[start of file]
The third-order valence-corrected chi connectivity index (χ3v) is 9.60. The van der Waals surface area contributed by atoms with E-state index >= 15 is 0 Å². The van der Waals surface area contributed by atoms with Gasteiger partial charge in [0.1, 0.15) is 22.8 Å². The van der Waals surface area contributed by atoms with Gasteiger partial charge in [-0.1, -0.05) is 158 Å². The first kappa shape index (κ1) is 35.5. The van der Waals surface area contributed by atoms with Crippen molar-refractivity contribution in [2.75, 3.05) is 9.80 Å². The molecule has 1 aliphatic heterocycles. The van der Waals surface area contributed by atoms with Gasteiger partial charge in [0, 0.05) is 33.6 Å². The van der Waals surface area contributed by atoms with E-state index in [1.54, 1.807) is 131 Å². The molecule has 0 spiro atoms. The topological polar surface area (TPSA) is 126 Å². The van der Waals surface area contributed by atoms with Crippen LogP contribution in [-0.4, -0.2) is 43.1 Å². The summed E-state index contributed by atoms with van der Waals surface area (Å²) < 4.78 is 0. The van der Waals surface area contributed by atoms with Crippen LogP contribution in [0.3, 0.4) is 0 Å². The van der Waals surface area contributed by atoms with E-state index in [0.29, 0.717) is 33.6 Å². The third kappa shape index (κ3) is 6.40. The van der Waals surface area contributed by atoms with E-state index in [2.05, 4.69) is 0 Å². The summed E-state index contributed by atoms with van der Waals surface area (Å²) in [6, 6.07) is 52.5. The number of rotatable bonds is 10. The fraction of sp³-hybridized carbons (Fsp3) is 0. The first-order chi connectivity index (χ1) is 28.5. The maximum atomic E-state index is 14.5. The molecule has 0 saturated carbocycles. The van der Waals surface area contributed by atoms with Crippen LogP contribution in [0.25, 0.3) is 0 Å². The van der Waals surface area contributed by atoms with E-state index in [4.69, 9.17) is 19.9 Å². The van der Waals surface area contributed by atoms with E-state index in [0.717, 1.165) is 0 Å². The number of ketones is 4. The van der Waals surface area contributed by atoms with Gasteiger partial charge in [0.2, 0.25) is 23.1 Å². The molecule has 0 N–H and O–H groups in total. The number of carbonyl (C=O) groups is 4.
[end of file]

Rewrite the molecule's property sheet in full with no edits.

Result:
The third-order valence-corrected chi connectivity index (χ3v) is 9.60. The van der Waals surface area contributed by atoms with E-state index >= 15 is 0 Å². The van der Waals surface area contributed by atoms with Gasteiger partial charge in [0.1, 0.15) is 22.8 Å². The van der Waals surface area contributed by atoms with Gasteiger partial charge in [-0.1, -0.05) is 158 Å². The first kappa shape index (κ1) is 35.5. The van der Waals surface area contributed by atoms with Crippen molar-refractivity contribution in [2.75, 3.05) is 9.80 Å². The molecule has 1 aliphatic heterocycles. The van der Waals surface area contributed by atoms with Gasteiger partial charge in [0, 0.05) is 33.6 Å². The van der Waals surface area contributed by atoms with E-state index in [1.54, 1.807) is 131 Å². The molecule has 0 spiro atoms. The topological polar surface area (TPSA) is 126 Å². The van der Waals surface area contributed by atoms with Crippen LogP contribution in [-0.4, -0.2) is 43.1 Å². The summed E-state index contributed by atoms with van der Waals surface area (Å²) < 4.78 is 0. The van der Waals surface area contributed by atoms with Crippen LogP contribution in [0.3, 0.4) is 0 Å². The van der Waals surface area contributed by atoms with E-state index in [0.29, 0.717) is 33.6 Å². The third kappa shape index (κ3) is 6.40. The van der Waals surface area contributed by atoms with E-state index in [2.05, 4.69) is 0 Å². The summed E-state index contributed by atoms with van der Waals surface area (Å²) in [6, 6.07) is 52.5. The number of rotatable bonds is 10. The fraction of sp³-hybridized carbons (Fsp3) is 0. The first-order chi connectivity index (χ1) is 28.5. The maximum atomic E-state index is 14.5. The molecule has 0 saturated carbocycles. The van der Waals surface area contributed by atoms with Crippen LogP contribution in [0.25, 0.3) is 0 Å². The van der Waals surface area contributed by atoms with E-state index in [4.69, 9.17) is 19.9 Å². The van der Waals surface area contributed by atoms with E-state index in [0.717, 1.165) is 0 Å². The number of ketones is 4. The van der Waals surface area contributed by atoms with Gasteiger partial charge in [0.2, 0.25) is 23.1 Å². The molecule has 0 N–H and O–H groups in total. The number of carbonyl (C=O) groups is 4.